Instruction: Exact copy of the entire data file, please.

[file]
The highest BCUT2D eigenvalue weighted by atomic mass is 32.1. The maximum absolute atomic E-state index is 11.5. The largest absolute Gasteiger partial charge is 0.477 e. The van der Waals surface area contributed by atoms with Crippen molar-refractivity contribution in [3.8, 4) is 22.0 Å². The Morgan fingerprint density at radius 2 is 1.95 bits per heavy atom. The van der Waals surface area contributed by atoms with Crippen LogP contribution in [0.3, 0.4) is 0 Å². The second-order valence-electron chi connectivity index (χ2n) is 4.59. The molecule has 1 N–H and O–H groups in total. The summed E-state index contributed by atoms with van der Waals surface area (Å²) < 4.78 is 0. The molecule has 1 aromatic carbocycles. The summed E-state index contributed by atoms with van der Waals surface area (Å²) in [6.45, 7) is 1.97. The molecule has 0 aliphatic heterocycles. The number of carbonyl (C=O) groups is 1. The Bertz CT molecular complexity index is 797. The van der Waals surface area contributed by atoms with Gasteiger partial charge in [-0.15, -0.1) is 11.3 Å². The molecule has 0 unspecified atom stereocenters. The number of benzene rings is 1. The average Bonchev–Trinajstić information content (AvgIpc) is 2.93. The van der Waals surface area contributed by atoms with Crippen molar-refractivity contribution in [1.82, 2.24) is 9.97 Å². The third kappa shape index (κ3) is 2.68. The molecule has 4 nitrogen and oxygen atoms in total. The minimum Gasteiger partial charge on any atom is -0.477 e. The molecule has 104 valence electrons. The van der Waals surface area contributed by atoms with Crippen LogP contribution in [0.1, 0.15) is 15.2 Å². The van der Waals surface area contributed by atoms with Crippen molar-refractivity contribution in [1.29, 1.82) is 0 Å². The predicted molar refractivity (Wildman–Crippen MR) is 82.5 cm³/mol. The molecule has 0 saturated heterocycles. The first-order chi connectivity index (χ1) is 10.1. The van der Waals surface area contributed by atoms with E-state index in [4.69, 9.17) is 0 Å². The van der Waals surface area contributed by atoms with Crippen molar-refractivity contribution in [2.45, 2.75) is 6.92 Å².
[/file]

The highest BCUT2D eigenvalue weighted by atomic mass is 32.1. The maximum absolute atomic E-state index is 11.5. The largest absolute Gasteiger partial charge is 0.477 e. The van der Waals surface area contributed by atoms with Crippen molar-refractivity contribution in [3.8, 4) is 22.0 Å². The Morgan fingerprint density at radius 2 is 1.95 bits per heavy atom. The van der Waals surface area contributed by atoms with Crippen LogP contribution in [0.3, 0.4) is 0 Å². The second-order valence-electron chi connectivity index (χ2n) is 4.59. The molecule has 1 N–H and O–H groups in total. The summed E-state index contributed by atoms with van der Waals surface area (Å²) < 4.78 is 0. The molecule has 1 aromatic carbocycles. The summed E-state index contributed by atoms with van der Waals surface area (Å²) in [6.45, 7) is 1.97. The molecule has 0 aliphatic heterocycles. The number of carbonyl (C=O) groups is 1. The Bertz CT molecular complexity index is 797. The van der Waals surface area contributed by atoms with Gasteiger partial charge in [-0.15, -0.1) is 11.3 Å². The molecule has 0 unspecified atom stereocenters. The number of benzene rings is 1. The average Bonchev–Trinajstić information content (AvgIpc) is 2.93. The van der Waals surface area contributed by atoms with Crippen molar-refractivity contribution in [1.82, 2.24) is 9.97 Å². The third kappa shape index (κ3) is 2.68. The molecule has 4 nitrogen and oxygen atoms in total. The minimum Gasteiger partial charge on any atom is -0.477 e. The molecule has 104 valence electrons. The van der Waals surface area contributed by atoms with Crippen LogP contribution in [0.1, 0.15) is 15.2 Å². The van der Waals surface area contributed by atoms with Crippen molar-refractivity contribution in [1.29, 1.82) is 0 Å². The predicted molar refractivity (Wildman–Crippen MR) is 82.5 cm³/mol. The molecule has 0 saturated heterocycles. The first-order chi connectivity index (χ1) is 10.1. The van der Waals surface area contributed by atoms with E-state index in [4.69, 9.17) is 0 Å². The van der Waals surface area contributed by atoms with Crippen molar-refractivity contribution in [2.45, 2.75) is 6.92 Å².